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What the sunscreen product label means
Sun protection products sold in Europe are regulated by the Cosmetics Regulation (EC) No. 1223/2009.

To make it easier for you as a user, according to the regulation, sun protection must be labeled with specific information about the product's protection and use. But sometimes it can be difficult to understand all the information on the product. Figure 2 provides a simple explanation of the most common labeling, symbols and information you see on sunscreen products.

Figure 2. An illustration of the most common information and symbols found on a sunscreen product's packaging and label. The various parts are described in the following text.

Here is a brief explanation of the most common information found on the sunscreen product label:

SPF stands for "Sun Protection Factor" and shows how much protection you get from the sun's UVB radiation - the radiation that causes you to get sunburned. The higher the SPF, the longer you can stay in the sun without burning compared to not applying any sunscreen at all.

To determine the SPF value of a product, tests are carried out on voluntary subjects. The test is performed by applying a standardized amount, 2 milligrams per square centimeter of the product, to a certain part of the body of the subjects. The product is then allowed to dry before the skin is irradiated with a UV lamp. The next day, the redness on the skin is assessed and the effect of the test product is compared to a standard product and to the skin that has not received any sun protection at all. As previously mentioned in Part 1, you need to apply the product liberally. It is estimated that a person's skin is on average up to 2 square meters in size, which corresponds to approx. 40 ml of a sun protection cream needs to be used to correspond to the amount used in the tests. To make it easier for consumers, the SPF symbol must also be listed together with a sun protection category: low, medium, high or very high protection. A summary of the sun protection factors and categories allowed in Europe is shown in Table 2. A product with SPF50+ must at least achieve SPF 60 in the test.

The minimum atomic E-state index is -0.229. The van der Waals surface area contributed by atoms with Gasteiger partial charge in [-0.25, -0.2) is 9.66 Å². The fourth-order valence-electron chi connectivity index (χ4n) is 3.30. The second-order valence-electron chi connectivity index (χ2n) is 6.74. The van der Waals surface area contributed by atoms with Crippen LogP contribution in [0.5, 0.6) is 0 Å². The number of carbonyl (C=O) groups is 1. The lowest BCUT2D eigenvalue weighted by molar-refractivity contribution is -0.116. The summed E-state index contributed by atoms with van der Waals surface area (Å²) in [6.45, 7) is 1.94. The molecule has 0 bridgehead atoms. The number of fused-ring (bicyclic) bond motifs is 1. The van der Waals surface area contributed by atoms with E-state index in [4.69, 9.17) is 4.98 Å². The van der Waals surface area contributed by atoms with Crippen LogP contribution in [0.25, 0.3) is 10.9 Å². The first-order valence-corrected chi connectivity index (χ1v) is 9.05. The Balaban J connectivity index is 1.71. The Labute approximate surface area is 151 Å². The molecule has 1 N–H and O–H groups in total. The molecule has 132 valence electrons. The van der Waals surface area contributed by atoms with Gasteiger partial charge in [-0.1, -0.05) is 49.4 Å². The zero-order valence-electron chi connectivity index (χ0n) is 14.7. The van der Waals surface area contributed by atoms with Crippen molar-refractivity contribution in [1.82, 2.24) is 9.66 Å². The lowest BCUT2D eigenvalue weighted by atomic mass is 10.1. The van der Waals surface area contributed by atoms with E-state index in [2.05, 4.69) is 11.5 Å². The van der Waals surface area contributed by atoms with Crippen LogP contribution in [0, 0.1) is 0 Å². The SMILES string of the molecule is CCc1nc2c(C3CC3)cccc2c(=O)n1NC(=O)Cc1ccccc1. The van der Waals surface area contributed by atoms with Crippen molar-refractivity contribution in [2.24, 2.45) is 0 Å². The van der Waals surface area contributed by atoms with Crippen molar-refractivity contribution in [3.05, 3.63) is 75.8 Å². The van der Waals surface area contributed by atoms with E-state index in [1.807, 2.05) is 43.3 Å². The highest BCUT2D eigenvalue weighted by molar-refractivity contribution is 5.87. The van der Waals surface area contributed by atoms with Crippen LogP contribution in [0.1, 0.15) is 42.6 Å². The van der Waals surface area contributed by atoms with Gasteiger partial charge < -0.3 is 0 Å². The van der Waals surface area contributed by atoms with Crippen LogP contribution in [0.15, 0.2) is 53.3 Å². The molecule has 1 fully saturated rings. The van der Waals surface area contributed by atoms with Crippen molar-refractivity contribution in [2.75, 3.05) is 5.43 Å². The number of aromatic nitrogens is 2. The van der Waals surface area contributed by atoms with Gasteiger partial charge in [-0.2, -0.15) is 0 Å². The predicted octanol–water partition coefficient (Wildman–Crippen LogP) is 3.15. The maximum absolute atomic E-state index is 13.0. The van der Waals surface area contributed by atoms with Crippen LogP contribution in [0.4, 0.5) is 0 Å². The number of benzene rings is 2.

Table 2. Shows SPF labeling on European products with protection that the product meets in tests, and shows how much UVB protection as well as the UVA protection the product provides if marked with a UVA symbol.

What does the UVA symbol on sunscreen mean?

The UVA symbol can be used if the product's UVA protection factor is at least 1/3 of the product's sun protection factor. In addition, the product's protection must be tested before and meet the criteria for a critical wavelength of 370 nm, which is a test that guarantees that the product provides broad spectrum protection. UVA protection can be measured in vitro and thus does not require volunteers.

Water resistance of sunscreen products is measured by determining what percentage of protection is retained after subjects have been in a circulating water bath. The test is done by applying the product which is then allowed to dry, followed by bathing at 20 minute intervals, with a drying period of 15 minutes between each bathing. If the product retains at least 50% of its stated SPF value after two 20 minute baths, the product is considered water resistant.

To be considered extra water resistant, the product must withstand four 20-minute baths, i.e. retain at least 50% of the specified sun protection factor. It is important to note that in reality one would probably towel dry between baths, which would remove some of the sunscreen. Therefore, it is always recommended to reapply sunscreen after swimming to ensure adequate protection.

PPD and PA are sometimes listed on products although not recommended for European products. PPD stands for Persistent Pigment Darkening and is a test that works like the SPF test, but where the effect on the skin of UVA radiation is measured. The test is carried out on volunteers and the factor indicates how much longer it takes for the skin to get a darker pigment compared to when you don't use sunscreen. PA is the protective effect against UVA radiation and is a simplification of PPD.